Wednesday, October 19, 2011

Ninth Circuit Sends Custer Battlefield Museum Case Back to Lower Court - Lawsuit Seeks Unfettered Public Access to Search Warrant Affidavits

With no charges filed in a case targeting the Custer Battlefield Museum in Montana, the Ninth Circuit Court of Appeals has ruled that sealed search warrants and affidavits may be accessible to the public. Law enforcement officers from the Bureau of Land Management and other agencies searched the museum in 2005 and 2008. Court records reveal that the investigation focused on attempts to sell migratory bird parts as well as misrepresentation of provenance surrounding the sale of cultural artifacts.

Christopher Kortlander, owner and operator of the museum, has complained in lawsuits and public statements that the law enforcement raids were excessive and that he was unfairly targeted. As a result, he made seven Freedom of Information Act requests for investigative information regarding himself, Historical Rarities, Inc., Elizabeth Custer Museum and Library, Inc., Custer Battlefield Museum, and local stores. In 2010, Kortlander requested copies of search warrant affidavits. These affidavits normally contain the details of a police investigation.

The US Attorney’s Office in Montana eventually assented to the release of the material, but prosecutors urged the court, as reported in the Ninth Circuit opinion, to “’limit dissemination of the material to Kortlander’s personal review and/or for inclusion in any future court filings,” citing privacy interests of third parties.’ The government said: [C]oncerns have been raised that information collected by Kortlander may be posted on web sites. The Ninth Circuit has explained that ‘the privacy interests of the individuals identified in the warrants and supporting affidavits’ supports the conclusion that warrant-related material not be made available for public dissemination. Times Mirror Co. v. United States, 873 F.2d 1210, 1216 (9th Cir. 1989).’” (quoting the government’s legal brief).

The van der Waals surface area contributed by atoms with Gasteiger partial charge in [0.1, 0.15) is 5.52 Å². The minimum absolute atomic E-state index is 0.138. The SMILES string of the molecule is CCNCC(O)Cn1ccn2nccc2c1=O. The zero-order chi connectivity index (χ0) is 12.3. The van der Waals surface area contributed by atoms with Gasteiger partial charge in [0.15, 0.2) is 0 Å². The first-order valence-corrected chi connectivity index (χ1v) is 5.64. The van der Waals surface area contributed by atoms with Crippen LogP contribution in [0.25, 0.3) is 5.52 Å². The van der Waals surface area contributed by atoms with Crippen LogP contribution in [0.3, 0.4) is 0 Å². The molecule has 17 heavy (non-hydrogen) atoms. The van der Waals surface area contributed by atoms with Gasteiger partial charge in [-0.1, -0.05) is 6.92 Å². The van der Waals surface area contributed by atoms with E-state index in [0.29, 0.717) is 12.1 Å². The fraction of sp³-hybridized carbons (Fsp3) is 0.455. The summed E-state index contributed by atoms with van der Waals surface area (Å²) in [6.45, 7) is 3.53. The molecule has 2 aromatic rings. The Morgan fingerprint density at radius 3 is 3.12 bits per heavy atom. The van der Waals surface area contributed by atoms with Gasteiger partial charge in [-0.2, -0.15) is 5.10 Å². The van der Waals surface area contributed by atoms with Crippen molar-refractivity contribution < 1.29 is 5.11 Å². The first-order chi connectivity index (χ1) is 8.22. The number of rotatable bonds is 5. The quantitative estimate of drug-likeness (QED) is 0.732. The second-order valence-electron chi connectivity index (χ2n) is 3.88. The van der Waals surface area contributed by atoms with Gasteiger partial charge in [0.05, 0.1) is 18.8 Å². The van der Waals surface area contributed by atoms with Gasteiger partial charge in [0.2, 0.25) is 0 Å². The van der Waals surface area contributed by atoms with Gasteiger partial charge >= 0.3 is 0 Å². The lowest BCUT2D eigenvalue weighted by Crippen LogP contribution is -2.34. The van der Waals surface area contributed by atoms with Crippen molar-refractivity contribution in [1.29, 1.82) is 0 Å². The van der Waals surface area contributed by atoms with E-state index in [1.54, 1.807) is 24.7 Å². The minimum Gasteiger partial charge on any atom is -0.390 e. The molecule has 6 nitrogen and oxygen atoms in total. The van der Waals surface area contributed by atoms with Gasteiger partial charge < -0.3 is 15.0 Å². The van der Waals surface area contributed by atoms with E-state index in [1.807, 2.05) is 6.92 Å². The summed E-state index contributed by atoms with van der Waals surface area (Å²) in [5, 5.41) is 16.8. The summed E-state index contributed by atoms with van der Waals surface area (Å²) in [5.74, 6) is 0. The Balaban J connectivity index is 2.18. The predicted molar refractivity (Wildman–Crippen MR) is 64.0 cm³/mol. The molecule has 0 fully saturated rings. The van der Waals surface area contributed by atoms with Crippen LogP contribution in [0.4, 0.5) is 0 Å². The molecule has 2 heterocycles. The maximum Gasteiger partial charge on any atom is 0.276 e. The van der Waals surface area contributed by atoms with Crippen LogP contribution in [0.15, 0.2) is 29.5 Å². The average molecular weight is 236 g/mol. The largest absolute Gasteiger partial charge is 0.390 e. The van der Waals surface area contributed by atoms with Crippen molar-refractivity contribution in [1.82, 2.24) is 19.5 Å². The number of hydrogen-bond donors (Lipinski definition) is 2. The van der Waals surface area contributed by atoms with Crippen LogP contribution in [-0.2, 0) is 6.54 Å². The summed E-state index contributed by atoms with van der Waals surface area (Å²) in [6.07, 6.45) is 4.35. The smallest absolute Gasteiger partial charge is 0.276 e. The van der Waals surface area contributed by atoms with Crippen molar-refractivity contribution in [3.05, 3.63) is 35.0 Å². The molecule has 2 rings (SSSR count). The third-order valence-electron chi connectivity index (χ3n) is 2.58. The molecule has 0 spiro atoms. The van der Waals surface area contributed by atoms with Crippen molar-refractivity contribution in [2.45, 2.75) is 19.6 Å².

The lower court originally sided with the government. The federal district court authorized the release of the documents to Kortlander in particular, but restricted them from further public view. The court of appeals, however, overruled the district court and sent the case back to the district court, ruling: “We hold that the public has a qualified common law right of access to warrant materials after an investigation has been terminated. . . . [T]he matter is remanded to the district court to reapply the common law standard to Kortlander’s request. We decline to decide whether the public has a qualified First Amendment right of access to warrant materials after an investigation has been terminated. In the event that the court denies Kortlander unrestricted access to the warrant materials under the common law, the court should decide in the first instance whether the First Amendment right applies to post-investigation warrant materials and, if so, whether Kortlander is entitled to unrestricted access under the First Amendment . . .”

The full opinion can be found here:

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